Mixer: The word “genocide,” and its importance to Armenians

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From Kim Kardashian to the Pope, the cause to recognize the Armenian genocide has gotten vocal support in recent weeks, leading up to today’s centennial anniversary.

Armenians point to solid evidence from historians that genocide, at the hands of the Ottoman Turks, indeed took place. But Turkey claims it was not genocide, only killings that took place during turmoil amid a relocation effort. The United States, a Turkish ally, has avoided officially using the term ‘genocide,’ despite campaign promises made by President Barack Obama.

(Some historical perspective about what happened here and here.)

How the history is defined and discussed is a huge issue among the Armenian population of greater Los Angeles. The area is home to the largest population of Armenians in the U.S.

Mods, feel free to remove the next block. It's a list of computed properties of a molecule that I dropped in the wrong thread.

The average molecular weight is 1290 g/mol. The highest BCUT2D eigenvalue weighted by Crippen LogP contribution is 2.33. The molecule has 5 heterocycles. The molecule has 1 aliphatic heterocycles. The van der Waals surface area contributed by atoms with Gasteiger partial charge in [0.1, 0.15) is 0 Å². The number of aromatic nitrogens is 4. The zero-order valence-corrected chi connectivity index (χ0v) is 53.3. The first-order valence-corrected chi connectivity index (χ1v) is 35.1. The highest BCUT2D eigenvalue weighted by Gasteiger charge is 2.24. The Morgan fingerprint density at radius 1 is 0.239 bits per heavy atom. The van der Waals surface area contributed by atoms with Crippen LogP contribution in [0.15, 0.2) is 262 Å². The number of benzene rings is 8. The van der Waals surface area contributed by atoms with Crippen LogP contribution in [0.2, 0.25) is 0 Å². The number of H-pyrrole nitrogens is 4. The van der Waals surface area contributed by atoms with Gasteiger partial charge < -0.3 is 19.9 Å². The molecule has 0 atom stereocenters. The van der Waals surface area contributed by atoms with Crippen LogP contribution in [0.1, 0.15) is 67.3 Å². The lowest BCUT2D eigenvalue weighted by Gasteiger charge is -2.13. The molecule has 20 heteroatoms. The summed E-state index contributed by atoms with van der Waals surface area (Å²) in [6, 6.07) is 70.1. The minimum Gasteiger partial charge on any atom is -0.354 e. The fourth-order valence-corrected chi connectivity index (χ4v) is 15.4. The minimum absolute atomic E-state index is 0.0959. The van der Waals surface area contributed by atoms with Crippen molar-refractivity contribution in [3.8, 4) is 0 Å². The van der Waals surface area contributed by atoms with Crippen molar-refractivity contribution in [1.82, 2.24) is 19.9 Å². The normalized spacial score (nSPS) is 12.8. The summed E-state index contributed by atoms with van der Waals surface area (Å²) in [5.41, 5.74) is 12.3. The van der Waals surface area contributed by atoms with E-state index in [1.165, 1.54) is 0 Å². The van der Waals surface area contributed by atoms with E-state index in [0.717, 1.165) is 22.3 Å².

Tens of thousands of people took to the streets of Little Armenia and Hollywood today, to march to the Turkish consulate to mark the 100th anniversary of the Armenian genocide.

The commemoration began with City Councilmen Mitch O’Farrell and Paul Krekorian, and a host of other elected officials, including the bulk of the L.A. City Council and Rep. Adam Schiff, dedicating Armenian Genocide Memorial Square on the southeast corner of Hollywood Boulevard and Western Avenue.

There were a few reports of small skirmishes outside the consulate, where a small group of Turkish supporters waved flags and held a rally of their own.

Ara Khachatourian is English editor of Asbarez, a bilingual newspaper that serves the Armenian-American community. He joined us for this week’s Mixer.